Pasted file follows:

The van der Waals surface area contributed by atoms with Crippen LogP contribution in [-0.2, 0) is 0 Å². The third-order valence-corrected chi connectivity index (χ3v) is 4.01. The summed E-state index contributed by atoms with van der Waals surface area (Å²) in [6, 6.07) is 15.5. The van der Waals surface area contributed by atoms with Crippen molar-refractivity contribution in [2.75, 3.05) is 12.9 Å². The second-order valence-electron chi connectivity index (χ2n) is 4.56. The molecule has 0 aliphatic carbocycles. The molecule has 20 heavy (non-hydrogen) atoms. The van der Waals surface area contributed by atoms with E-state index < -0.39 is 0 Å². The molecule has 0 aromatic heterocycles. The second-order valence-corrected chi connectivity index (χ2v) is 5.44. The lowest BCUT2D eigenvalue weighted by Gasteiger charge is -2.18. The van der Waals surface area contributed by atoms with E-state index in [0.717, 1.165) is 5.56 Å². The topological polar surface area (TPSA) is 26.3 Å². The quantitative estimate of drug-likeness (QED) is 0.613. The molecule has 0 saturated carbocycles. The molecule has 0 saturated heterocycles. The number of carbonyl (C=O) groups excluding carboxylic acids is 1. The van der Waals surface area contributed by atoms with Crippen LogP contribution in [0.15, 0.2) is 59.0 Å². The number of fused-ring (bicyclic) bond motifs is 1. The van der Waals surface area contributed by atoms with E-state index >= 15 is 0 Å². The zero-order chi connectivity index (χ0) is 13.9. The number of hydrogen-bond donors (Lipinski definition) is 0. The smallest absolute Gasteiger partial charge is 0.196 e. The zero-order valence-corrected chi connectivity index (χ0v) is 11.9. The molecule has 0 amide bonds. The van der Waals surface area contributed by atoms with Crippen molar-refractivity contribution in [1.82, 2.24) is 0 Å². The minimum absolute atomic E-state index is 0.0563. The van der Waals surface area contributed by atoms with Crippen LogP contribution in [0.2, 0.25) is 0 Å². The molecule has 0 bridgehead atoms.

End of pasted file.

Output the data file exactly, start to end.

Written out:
The van der Waals surface area contributed by atoms with Crippen LogP contribution in [-0.2, 0) is 0 Å². The third-order valence-corrected chi connectivity index (χ3v) is 4.01. The summed E-state index contributed by atoms with van der Waals surface area (Å²) in [6, 6.07) is 15.5. The van der Waals surface area contributed by atoms with Crippen molar-refractivity contribution in [2.75, 3.05) is 12.9 Å². The second-order valence-electron chi connectivity index (χ2n) is 4.56. The molecule has 0 aliphatic carbocycles. The molecule has 20 heavy (non-hydrogen) atoms. The van der Waals surface area contributed by atoms with E-state index < -0.39 is 0 Å². The molecule has 0 aromatic heterocycles. The second-order valence-corrected chi connectivity index (χ2v) is 5.44. The lowest BCUT2D eigenvalue weighted by Gasteiger charge is -2.18. The van der Waals surface area contributed by atoms with E-state index in [0.717, 1.165) is 5.56 Å². The topological polar surface area (TPSA) is 26.3 Å². The quantitative estimate of drug-likeness (QED) is 0.613. The molecule has 0 saturated carbocycles. The molecule has 0 saturated heterocycles. The number of carbonyl (C=O) groups excluding carboxylic acids is 1. The van der Waals surface area contributed by atoms with Crippen LogP contribution in [0.15, 0.2) is 59.0 Å². The number of fused-ring (bicyclic) bond motifs is 1. The van der Waals surface area contributed by atoms with E-state index >= 15 is 0 Å². The zero-order chi connectivity index (χ0) is 13.9. The number of hydrogen-bond donors (Lipinski definition) is 0. The smallest absolute Gasteiger partial charge is 0.196 e. The zero-order valence-corrected chi connectivity index (χ0v) is 11.9. The molecule has 0 amide bonds. The van der Waals surface area contributed by atoms with Crippen molar-refractivity contribution in [1.82, 2.24) is 0 Å². The minimum absolute atomic E-state index is 0.0563. The van der Waals surface area contributed by atoms with Crippen LogP contribution in [0.2, 0.25) is 0 Å². The molecule has 0 bridgehead atoms.